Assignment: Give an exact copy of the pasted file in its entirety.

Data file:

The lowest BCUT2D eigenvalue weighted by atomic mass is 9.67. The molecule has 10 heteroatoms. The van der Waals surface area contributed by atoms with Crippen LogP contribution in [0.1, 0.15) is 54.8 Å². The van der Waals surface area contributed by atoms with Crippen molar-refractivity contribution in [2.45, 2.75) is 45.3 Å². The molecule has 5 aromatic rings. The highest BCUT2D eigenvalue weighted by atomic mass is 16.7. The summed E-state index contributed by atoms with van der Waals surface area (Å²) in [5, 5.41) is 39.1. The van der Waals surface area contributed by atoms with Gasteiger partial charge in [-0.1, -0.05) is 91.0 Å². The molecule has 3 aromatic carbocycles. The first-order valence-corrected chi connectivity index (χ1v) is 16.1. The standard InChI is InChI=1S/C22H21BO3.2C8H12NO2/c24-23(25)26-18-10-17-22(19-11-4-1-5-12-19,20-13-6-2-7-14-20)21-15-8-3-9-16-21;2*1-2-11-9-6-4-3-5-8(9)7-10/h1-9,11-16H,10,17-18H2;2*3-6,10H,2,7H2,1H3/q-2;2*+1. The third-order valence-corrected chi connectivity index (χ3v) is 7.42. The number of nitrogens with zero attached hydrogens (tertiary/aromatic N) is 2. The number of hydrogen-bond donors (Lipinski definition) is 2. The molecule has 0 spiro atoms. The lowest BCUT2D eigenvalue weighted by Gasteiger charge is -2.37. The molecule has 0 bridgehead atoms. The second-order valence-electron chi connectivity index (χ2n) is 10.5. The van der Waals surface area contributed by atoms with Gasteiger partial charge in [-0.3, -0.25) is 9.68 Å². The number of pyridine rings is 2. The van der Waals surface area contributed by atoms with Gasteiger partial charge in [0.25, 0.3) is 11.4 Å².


The lowest BCUT2D eigenvalue weighted by atomic mass is 9.67. The molecule has 10 heteroatoms. The van der Waals surface area contributed by atoms with Crippen LogP contribution in [0.1, 0.15) is 54.8 Å². The van der Waals surface area contributed by atoms with Crippen molar-refractivity contribution in [2.45, 2.75) is 45.3 Å². The molecule has 5 aromatic rings. The highest BCUT2D eigenvalue weighted by atomic mass is 16.7. The summed E-state index contributed by atoms with van der Waals surface area (Å²) in [5, 5.41) is 39.1. The van der Waals surface area contributed by atoms with Gasteiger partial charge in [-0.1, -0.05) is 91.0 Å². The molecule has 3 aromatic carbocycles. The first-order valence-corrected chi connectivity index (χ1v) is 16.1. The standard InChI is InChI=1S/C22H21BO3.2C8H12NO2/c24-23(25)26-18-10-17-22(19-11-4-1-5-12-19,20-13-6-2-7-14-20)21-15-8-3-9-16-21;2*1-2-11-9-6-4-3-5-8(9)7-10/h1-9,11-16H,10,17-18H2;2*3-6,10H,2,7H2,1H3/q-2;2*+1. The third-order valence-corrected chi connectivity index (χ3v) is 7.42. The number of nitrogens with zero attached hydrogens (tertiary/aromatic N) is 2. The number of hydrogen-bond donors (Lipinski definition) is 2. The molecule has 0 spiro atoms. The lowest BCUT2D eigenvalue weighted by Gasteiger charge is -2.37. The molecule has 0 bridgehead atoms. The second-order valence-electron chi connectivity index (χ2n) is 10.5. The van der Waals surface area contributed by atoms with Gasteiger partial charge in [-0.3, -0.25) is 9.68 Å². The number of pyridine rings is 2. The van der Waals surface area contributed by atoms with Gasteiger partial charge in [0.25, 0.3) is 11.4 Å².